There are 36 total playable hex spaces found on the board and each is given a 2-digit number, which is very important to the play of the game for the German player as they must secretly keep track of their location throughout the game. There are not a lot of spaces that are used in the game and I would say that most of the action takes place in the same 18-20 hexes each game. But, those other hexes can be used and sometimes you have to consider their use as you are trying to shake your pursuers as they have your scent. The remainder of the spaces on the board are the port hexes which cannot be entered by either player but toward which the Allied Freight Ship counters will move based on their destination being one of 4 places, including Great Britain (GB), Brazil (BR), Argentina (AR) and South Africa (SA).
At the bottom of the board is shown an image of the Graf Spee in all its glory. You will notice two different areas that can be interacted with on this part of the board, one on the left and one on the right. The Airplane Track is where the German player stores their Recon Plane asset that can be used to assist in locating shipping as a part of the Search Action and on the right are the numbered spaces of the Reserve Track where the German player can store unused Action Points from that turn to use in a later turn up to a maximum of 2 AP’s.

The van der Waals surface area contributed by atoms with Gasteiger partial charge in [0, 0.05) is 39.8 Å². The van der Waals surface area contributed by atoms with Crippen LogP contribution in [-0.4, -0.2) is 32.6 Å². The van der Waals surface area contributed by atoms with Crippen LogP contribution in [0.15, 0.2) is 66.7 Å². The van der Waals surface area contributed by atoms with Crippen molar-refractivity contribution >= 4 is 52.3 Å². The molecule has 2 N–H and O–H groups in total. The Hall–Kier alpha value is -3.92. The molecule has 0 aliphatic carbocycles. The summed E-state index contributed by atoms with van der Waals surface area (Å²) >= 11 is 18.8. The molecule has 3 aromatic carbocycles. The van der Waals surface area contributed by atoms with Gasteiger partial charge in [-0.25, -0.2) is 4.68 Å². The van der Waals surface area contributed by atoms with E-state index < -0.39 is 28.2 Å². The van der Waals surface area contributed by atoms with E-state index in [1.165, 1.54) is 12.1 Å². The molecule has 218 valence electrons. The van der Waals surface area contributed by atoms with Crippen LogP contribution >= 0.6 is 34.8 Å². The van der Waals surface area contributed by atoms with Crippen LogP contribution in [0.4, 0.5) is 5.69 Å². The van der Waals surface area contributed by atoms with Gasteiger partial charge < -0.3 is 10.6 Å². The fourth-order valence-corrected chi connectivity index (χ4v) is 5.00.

Along the top of the board is the Strategy Track where the British Task Forces stay until they are advanced through the use of Operation Points to move them along that track readying them for launching and to assist in hunting the elusive German Cruiser. I really liked this concept of the game as the Royal British Navy had to maneuver and distribute their scarce Task Forces around the North Atlantic, South Atlantic and into the Baltic Sea. This portion of the game represents those logistics and is really a great commitment by the British player to get those TF’s through that Track to make ocean fall on the South Atlantic to join the hunt. With such a small board, having 2 or 3 Task Forces out hunting makes it easier to cover the wide open 36 hexes but understand the British player will never have the Action Points to activate each of these Task Forces every turn.